Electric motors are often rated by one of two methods: amperes (amps) or horsepower (HP). Amperes are a measure of the rate of flow of electricity, whereas horsepower is a measurement of work divided by time, so amperes and horsepower cannot be equated or converted to one another (it would be like trying to convert pounds to miles). However, with a little math and one other variable, volts (V), the correlation between amperes and horsepower can be found.
Determine the voltage and ampere ratings for the motor or appliance by looking for a placard on the motor listing these details. Look for numbers with a unit of A or Amp for amperes and V for volts. If no placard can be found, you can guess the voltage by how the motor is powered. If it plugs into the wall of your house, the voltage is 115 V; if it is powered by a car battery, the voltage is 12 V. For example: 5 A blender that plugs into the wall using 115 V.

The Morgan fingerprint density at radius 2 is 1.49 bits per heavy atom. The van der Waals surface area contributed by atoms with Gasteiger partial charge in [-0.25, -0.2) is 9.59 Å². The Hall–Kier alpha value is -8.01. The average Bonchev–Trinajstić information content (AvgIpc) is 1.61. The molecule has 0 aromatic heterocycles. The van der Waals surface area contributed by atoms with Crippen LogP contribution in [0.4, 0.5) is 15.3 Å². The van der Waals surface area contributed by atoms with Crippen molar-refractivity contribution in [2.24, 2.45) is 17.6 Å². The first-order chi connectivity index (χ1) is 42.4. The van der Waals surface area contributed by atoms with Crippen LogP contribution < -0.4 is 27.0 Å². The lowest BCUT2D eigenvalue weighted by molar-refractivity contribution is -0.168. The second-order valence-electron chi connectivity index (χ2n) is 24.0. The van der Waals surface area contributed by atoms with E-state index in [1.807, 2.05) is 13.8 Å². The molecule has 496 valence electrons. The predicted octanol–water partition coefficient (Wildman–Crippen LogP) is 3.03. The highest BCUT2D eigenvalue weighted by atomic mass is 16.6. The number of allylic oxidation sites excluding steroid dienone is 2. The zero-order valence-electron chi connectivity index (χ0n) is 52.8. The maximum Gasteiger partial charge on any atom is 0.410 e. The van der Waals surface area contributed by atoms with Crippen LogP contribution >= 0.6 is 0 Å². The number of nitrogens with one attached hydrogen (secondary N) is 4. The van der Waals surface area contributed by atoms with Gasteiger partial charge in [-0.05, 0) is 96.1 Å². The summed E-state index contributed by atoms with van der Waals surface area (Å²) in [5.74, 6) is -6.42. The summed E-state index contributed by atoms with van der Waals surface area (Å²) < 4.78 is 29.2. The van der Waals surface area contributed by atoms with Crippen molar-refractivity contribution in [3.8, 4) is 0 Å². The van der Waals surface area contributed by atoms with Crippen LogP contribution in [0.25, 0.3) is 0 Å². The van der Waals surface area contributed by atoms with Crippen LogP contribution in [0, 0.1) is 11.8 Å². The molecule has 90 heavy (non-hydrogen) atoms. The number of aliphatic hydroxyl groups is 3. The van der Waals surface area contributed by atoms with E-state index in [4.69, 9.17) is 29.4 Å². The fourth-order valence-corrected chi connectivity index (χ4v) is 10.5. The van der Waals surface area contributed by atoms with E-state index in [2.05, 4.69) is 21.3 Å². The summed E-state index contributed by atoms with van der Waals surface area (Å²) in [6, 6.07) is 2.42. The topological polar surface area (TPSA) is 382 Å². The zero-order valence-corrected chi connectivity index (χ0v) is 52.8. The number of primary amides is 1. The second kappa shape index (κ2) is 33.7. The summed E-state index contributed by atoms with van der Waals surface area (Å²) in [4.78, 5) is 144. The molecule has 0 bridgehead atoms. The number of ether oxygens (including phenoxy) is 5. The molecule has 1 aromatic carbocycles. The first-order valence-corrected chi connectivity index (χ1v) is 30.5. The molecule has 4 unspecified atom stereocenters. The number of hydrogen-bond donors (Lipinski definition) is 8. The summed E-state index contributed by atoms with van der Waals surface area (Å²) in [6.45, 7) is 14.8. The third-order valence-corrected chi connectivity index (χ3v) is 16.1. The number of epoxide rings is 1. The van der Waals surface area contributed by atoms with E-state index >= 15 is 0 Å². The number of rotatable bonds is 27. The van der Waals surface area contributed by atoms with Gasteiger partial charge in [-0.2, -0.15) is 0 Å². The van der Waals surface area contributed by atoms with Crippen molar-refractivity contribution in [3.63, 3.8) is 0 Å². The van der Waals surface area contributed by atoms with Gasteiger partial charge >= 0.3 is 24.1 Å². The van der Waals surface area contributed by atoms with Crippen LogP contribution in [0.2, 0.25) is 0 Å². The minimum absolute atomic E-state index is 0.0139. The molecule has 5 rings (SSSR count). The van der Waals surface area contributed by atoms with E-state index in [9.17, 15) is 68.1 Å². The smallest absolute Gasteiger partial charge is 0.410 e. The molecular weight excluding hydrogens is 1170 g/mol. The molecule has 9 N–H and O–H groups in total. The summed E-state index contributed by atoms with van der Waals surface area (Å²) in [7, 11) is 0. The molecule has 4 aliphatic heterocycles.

Multiply amps by volts to obtain the motor's wattage, or watts (A * V = W). Wattage is the same type of unit as horsepower, a measure of power, so it can readily be converted (like gallons to quarts). The wattage for the blender example would be 5 A * 115 V = 575 W.
Divide the wattage by the conversion factor 746 W per HP to convert watts to horsepower. The equation would be as follows: (W) / (746 W per HP) = HP. In our example, (575 W) / (746 W per HP) = 0.75 or 3/4 HP.
TL;DR (Too Long; Didn't Read)
If the electric motor's placard lists its wattage, you can use that to proceed directly to Step 3 to lessen the workload.